4 min read

Brighton Past… The Lost St Margaret’s Church

Roosa Herranen looks into the history of St Margaret's Church, the lost church formerly on the site of Sussex Heights.
Brighton Past… The Lost St Margaret’s Church
Source: Regency Society. You can see the whole of the James Gray archive at regencysociety-jamesgray.com 

Just off Regency Square, at the end of St Margaret’s Place, there once stood a grand, picturesque church. St Margaret’s Church was sponsored by Barnard Gregory (1796-1852) and named, not after a saint, but after his wife, who laid the church's foundation stone. Gregory was an extravagant local businessman, actor, journalist, and Brighton Gazette editor with an interesting, complicated reputation, who commissioned the church as an attempt to uplift the area in the hopes of attracting fashionable, wealthy visitors.

Gregory’s choice of architect for his proprietary chapel was Charles Busby (1786–1834), a leading Brighton architect who was also behind many of the buildings we now strongly associate with Brighton and Hove, especially on the seafront, including the Regency style Brunswick Town and Square.

A complete set of Busby's drawings for St Margaret's Church survives. It was built in Greek Revival/Neoclassical style, stuccoed, with an east-facing Ionic portico and octagonal turret tower, and boasted underfloor heating. Busby’s adoration of Greek architecture was also shown in the bell tower, which was an imitation of the Temple of the Winds at Athens.

Source: Regency Society

St Margaret’s opened for worship on Boxing Day 1824. It had a large capacity of 1,500 people, second only to St Peter's Church. As can be assumed from the photos that we luckily have of this astounding building, it was the most fashionable church in the city for many years. In fact, at its prime, St Margaret’s was considered to be the best classical church in Brighton. Over the years, the church saw some changes, including a restoration and extension in 1875, and mission halls built in Cannon Street in 1878 and in Carlton Row in 1891.

What became the church’s eventual demise was the changing of the city, but perhaps the changing of the country too.  It is said that the character of the neighbourhood changed greatly during St Margaret’s latter thirty years as an active church, the area becoming poorer and Regency Square having been turned into many hotels and flats by the mid-20th century. However, statistics on British church attendance also show a decline from the 1950s onwards, which would coincide with St Margaret's declining congregation.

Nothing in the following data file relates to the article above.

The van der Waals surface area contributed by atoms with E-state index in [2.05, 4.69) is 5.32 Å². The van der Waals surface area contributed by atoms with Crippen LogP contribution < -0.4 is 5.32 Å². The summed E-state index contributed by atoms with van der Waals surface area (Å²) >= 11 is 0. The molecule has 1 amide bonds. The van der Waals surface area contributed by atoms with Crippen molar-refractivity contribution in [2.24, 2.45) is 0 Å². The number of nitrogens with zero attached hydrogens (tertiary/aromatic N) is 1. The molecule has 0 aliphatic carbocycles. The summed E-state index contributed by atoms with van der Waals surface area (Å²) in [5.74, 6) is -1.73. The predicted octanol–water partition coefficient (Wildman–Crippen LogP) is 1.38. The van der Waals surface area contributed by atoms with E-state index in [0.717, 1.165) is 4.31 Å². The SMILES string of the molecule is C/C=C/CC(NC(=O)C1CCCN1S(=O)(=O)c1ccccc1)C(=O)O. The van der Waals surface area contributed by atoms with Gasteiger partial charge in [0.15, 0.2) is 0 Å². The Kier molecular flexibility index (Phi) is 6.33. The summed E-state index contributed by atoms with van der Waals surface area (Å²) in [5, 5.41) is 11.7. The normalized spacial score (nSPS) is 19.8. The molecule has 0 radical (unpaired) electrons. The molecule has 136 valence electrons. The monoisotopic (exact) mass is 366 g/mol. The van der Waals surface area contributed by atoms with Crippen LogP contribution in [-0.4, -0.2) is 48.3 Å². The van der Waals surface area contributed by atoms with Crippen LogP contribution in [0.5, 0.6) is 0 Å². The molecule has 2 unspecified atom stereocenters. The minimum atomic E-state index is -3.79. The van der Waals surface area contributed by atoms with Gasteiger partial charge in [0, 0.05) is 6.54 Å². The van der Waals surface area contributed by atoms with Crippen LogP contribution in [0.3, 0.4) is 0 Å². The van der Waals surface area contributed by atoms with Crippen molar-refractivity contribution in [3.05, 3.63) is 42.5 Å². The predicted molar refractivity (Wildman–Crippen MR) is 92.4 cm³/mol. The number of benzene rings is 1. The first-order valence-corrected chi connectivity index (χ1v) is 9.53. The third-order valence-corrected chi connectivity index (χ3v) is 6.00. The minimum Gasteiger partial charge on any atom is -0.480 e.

Source: Regency Society

St Margaret’s saw its last worship on September 30th, 1956, but stood empty for three years before being demolished in the summer of 1959. However, the Sunday Times archive reveals a story from July 31st, 1958, about the plan to turn the disused church into a costume museum. The paper quotes the museum correspondent saying:

As already announced, the corporation of Brighton last January decided in principle to buy St. Margaret's Church, which is disused and would otherwise be demolished, to house the Museum of Costume […] Negotiations have now considerably advanced, and the Royal Pavilion Committee of the corporation have just asked the borough surveyor to draw up plans for the conversion of the church […]  

The Times continues to say that the planned Museum of Costume would open in its new capacity within the following two years. This, of course, never happened.

The contents of the museum were going to be donated by Doris Langley Moore OBE (1902–1989), a designer, collector, writer, and scholar, whose famous private costume collection was briefly on view in the annual Regency exhibition at the Royal Pavilion while waiting to move to St Margaret’s.  However, Moore eventually donated her collection to the City of Bath, and the ‘Museum of Costume’ ended up being, of course, the Fashion Museum at Bath Assembly Rooms which opened in 1963. Now, in 2022, they are temporarily closed and looking for a new home. One can only wonder whether, if the museum had been opened at St Margaret’s, would it have seen such success? Would it have brought Brighton and the surrounding area a renewed sense of glitz?

Source: Regency Society

What was built once St Margaret’s was demolished, you might ask? Well, the answer may not surprise you—Sussex Heights, a tower block that sticks out from its very different surroundings, as well as a 250-space car-park and the Metropole Exhibition Halls. The area continued to develop with Churchill Square in the mid-1960s.

Some who remember St Margaret's Church recall that Christ the King Church in Patcham received some of its fittings, including choir stalls and some pews, but no official documents could be found. However, if you’d like to hear the organ of St Margaret’s, you can visit St Andrew’s Church in Burgess Hill where, according to the National Pipe Organ Register, it was installed in 1964.